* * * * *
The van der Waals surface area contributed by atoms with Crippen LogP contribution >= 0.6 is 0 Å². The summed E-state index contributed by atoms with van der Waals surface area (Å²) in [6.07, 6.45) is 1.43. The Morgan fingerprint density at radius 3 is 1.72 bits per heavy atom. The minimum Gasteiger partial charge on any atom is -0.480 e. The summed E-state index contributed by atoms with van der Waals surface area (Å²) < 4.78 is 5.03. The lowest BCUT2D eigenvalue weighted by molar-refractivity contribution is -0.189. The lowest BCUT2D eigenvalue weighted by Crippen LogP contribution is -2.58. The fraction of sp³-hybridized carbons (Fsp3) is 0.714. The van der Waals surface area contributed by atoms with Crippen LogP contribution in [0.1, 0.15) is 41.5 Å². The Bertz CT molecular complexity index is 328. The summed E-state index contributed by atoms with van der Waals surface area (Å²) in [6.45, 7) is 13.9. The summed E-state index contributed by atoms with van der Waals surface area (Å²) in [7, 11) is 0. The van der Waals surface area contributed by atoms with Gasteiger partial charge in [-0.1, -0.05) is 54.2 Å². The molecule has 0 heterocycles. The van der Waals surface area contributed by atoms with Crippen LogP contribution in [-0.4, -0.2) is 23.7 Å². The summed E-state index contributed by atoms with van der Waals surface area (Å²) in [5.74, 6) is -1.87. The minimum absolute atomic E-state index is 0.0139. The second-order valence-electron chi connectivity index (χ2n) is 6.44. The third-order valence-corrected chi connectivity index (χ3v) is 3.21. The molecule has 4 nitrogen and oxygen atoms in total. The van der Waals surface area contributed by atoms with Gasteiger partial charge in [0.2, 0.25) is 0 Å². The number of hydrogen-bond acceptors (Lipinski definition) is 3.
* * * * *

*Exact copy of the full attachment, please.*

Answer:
The van der Waals surface area contributed by atoms with Crippen LogP contribution >= 0.6 is 0 Å². The summed E-state index contributed by atoms with van der Waals surface area (Å²) in [6.07, 6.45) is 1.43. The Morgan fingerprint density at radius 3 is 1.72 bits per heavy atom. The minimum Gasteiger partial charge on any atom is -0.480 e. The summed E-state index contributed by atoms with van der Waals surface area (Å²) < 4.78 is 5.03. The lowest BCUT2D eigenvalue weighted by molar-refractivity contribution is -0.189. The lowest BCUT2D eigenvalue weighted by Crippen LogP contribution is -2.58. The fraction of sp³-hybridized carbons (Fsp3) is 0.714. The van der Waals surface area contributed by atoms with Crippen LogP contribution in [0.1, 0.15) is 41.5 Å². The Bertz CT molecular complexity index is 328. The summed E-state index contributed by atoms with van der Waals surface area (Å²) in [6.45, 7) is 13.9. The summed E-state index contributed by atoms with van der Waals surface area (Å²) in [7, 11) is 0. The van der Waals surface area contributed by atoms with Gasteiger partial charge in [-0.1, -0.05) is 54.2 Å². The molecule has 0 heterocycles. The van der Waals surface area contributed by atoms with Crippen LogP contribution in [-0.4, -0.2) is 23.7 Å². The summed E-state index contributed by atoms with van der Waals surface area (Å²) in [5.74, 6) is -1.87. The minimum absolute atomic E-state index is 0.0139. The second-order valence-electron chi connectivity index (χ2n) is 6.44. The third-order valence-corrected chi connectivity index (χ3v) is 3.21. The molecule has 4 nitrogen and oxygen atoms in total. The van der Waals surface area contributed by atoms with Gasteiger partial charge in [0.2, 0.25) is 0 Å². The number of hydrogen-bond acceptors (Lipinski definition) is 3.